Recklessness may be sufficient to prove a violation of Rule 10b-5, Sirota v. Solitron Devices, Inc., 673 F.2d 566 (2d Cir.), cert. denied, 459 U.S. 838, 103 S.Ct. 86, 74 L.Ed.2d 80 (1982), but to establish scienter through recklessness, it is not enough for plaintiff to establish that the method of preparation for the projections used simply was unreasonable. The "plaintiff must establish that the defendant disseminated the forecasts knowing they were false or that the method of preparation was so egregious as to render their dissemination reckless." Estate of Detwiler v. Offenbecher, 728 F. Supp. 103, 137 (S.D.N.Y. 1989). In other words, recklessness connotes defendant's knowledge that it does not have sufficient basis to speak.

Plaintiff attempts to show scienter by claiming that defendants knew that the second quarter projections would not be met but failed to change the projections or disclose their inaccuracy. Plaintiff argues that the principal reason for the second quarter shortfall was the cancellation of a large order from Clairol and that Andersen and the Goldfeld defendants recklessly disregarded this cancellation in the projections.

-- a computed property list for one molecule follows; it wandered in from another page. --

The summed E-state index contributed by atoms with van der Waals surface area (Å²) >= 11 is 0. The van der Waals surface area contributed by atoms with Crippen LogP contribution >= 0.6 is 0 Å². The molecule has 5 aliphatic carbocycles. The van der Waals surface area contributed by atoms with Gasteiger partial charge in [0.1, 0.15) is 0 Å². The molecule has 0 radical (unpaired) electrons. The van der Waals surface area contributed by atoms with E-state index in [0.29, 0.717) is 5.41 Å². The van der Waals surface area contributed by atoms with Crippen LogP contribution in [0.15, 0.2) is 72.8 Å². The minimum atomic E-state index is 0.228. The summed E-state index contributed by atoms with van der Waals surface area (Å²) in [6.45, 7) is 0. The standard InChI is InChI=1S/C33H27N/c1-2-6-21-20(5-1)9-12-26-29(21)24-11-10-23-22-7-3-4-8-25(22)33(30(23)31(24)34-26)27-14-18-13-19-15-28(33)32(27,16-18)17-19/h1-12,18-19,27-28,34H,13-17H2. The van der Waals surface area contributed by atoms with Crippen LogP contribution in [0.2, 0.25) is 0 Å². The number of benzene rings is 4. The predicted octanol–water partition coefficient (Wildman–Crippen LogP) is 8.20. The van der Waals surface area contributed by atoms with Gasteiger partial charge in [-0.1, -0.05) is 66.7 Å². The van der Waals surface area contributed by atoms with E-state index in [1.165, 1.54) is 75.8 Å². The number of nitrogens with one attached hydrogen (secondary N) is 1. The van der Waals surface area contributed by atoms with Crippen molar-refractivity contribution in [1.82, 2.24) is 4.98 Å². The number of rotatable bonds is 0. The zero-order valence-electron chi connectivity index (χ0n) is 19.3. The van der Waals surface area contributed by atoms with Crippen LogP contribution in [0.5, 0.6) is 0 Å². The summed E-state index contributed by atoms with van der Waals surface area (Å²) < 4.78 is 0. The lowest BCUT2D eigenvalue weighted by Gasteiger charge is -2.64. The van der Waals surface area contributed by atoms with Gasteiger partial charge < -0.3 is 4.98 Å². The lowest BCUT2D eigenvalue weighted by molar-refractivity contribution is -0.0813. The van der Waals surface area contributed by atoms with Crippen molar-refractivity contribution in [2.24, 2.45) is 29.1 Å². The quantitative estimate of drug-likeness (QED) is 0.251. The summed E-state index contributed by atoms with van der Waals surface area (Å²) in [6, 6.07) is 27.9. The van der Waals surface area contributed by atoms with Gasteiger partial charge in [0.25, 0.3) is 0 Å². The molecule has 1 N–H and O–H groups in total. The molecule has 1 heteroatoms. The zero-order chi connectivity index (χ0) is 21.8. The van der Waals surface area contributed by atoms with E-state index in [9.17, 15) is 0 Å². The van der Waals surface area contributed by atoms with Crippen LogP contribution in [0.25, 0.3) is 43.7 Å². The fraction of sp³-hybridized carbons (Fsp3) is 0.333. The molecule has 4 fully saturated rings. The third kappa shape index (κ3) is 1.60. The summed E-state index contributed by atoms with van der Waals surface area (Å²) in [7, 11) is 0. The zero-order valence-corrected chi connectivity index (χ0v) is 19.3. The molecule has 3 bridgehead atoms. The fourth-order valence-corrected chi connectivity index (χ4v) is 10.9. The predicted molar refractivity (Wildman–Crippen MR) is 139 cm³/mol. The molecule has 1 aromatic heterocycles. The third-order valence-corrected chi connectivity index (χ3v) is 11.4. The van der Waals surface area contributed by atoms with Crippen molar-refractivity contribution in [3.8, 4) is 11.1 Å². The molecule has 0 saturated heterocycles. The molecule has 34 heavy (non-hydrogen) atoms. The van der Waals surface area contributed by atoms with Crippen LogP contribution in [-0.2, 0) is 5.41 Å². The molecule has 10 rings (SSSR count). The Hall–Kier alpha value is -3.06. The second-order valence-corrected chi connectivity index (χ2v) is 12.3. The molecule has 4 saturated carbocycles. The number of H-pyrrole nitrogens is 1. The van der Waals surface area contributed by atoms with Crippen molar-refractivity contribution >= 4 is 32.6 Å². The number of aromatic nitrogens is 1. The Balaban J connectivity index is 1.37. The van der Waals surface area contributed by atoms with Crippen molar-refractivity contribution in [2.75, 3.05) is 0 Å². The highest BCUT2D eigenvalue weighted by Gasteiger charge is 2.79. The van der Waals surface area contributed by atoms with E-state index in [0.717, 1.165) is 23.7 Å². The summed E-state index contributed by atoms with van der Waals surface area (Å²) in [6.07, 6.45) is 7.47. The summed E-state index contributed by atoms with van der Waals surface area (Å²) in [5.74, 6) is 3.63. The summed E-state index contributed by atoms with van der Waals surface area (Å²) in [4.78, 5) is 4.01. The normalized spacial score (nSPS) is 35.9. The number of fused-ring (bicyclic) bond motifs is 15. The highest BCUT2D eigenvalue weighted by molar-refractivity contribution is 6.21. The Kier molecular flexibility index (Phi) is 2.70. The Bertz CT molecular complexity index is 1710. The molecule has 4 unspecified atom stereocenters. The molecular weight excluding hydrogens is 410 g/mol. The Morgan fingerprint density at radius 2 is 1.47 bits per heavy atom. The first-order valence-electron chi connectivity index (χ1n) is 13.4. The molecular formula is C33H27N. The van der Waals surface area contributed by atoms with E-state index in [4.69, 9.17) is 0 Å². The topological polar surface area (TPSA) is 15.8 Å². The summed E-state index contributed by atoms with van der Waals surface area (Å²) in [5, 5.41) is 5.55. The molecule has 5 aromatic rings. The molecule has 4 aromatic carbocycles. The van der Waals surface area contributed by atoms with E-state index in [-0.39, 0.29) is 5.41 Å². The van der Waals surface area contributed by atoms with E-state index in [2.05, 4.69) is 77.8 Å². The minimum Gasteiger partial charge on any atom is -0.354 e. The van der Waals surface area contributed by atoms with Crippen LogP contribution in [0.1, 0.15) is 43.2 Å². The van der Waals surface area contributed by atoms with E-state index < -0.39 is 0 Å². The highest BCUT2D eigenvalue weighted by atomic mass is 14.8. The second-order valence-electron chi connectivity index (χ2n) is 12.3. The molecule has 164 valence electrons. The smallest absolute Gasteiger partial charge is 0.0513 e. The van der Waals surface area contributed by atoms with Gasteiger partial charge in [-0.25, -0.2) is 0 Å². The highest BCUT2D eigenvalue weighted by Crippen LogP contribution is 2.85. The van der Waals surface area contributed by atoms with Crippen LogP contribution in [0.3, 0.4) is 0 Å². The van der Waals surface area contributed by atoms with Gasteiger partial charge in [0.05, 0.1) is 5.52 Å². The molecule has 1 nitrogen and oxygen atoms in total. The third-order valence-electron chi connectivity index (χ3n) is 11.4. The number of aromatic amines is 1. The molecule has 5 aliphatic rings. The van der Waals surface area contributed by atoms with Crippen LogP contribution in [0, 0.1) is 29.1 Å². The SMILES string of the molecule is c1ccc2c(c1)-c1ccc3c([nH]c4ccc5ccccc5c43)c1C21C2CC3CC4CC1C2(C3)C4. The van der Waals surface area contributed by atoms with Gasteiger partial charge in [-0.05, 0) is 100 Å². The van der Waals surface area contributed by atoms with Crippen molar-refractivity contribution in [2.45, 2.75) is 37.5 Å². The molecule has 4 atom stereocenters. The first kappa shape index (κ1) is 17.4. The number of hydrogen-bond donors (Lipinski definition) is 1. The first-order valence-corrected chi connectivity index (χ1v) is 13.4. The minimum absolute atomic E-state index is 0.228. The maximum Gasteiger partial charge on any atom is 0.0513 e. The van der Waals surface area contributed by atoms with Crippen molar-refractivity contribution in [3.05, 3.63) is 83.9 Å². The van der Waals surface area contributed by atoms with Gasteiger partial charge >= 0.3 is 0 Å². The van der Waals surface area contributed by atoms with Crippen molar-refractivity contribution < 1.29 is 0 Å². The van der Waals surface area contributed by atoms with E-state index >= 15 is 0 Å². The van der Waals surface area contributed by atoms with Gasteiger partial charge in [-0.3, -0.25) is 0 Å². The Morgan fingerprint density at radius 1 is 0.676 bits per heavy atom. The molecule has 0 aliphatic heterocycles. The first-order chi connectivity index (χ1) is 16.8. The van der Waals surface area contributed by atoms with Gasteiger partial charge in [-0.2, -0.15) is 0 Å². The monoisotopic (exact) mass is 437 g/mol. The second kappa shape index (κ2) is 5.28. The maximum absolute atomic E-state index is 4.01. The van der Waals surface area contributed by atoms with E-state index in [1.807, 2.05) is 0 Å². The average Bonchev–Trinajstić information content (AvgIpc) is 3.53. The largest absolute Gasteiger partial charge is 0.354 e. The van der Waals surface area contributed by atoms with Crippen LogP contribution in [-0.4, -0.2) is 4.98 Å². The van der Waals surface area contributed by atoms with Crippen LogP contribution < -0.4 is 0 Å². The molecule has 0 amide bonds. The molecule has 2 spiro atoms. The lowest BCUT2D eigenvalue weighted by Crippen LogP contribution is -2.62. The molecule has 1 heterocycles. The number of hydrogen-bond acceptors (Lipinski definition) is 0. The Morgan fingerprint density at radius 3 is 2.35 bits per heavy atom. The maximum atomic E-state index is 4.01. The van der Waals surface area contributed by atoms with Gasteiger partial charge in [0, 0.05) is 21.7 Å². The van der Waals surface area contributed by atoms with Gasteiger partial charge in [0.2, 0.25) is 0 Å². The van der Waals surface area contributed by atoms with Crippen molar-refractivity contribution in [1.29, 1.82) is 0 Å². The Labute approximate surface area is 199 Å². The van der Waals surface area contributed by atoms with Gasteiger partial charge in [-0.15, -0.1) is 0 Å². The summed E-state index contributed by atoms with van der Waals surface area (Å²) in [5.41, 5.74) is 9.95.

In its Rule 3(g) statement (§ 42), Andersen stated that it did not know about the Clairol cancellation. Plaintiff has presented no evidence to the contrary and has not controverted Andersen's statement in its own Rule 3(g) statement; this fact is therefore deemed admitted. Ring v. Estee Lauder, Inc., 702 F. Supp. 76, 78-79 (S.D.N.Y. 1988), aff'd, 874 F.2d 109 (2d Cir. 1989). Plaintiff's mere unsupported allegation that Andersen was reckless in disregarding the cancellation does not require that a trial be held.

Likewise, plaintiff cannot prove the Goldfeld defendants knew that actual sales for the second quarter were substantially less than those projected in the prospectus. Nothing in the record suggests that those defendants engaged in willful or knowing conduct to defraud plaintiff. "Although the Hochfelder standard permits scienter or intent to be proved by circumstantial evidence, Mayer v. Field Systems Corp., 803 F.2d 749, 756 (2d Cir. 1986), Wechsler v. Steinberg, 733 F.2d 1054, 1058 (2d Cir. 1984), the circumstances must in fact prove such intent. . . ." Kearney v. Prudential-Bache Secur., Inc. 701 F. Supp. 416, 430 (S.D.N Y 1988). Plaintiff has not shown such circumstances here.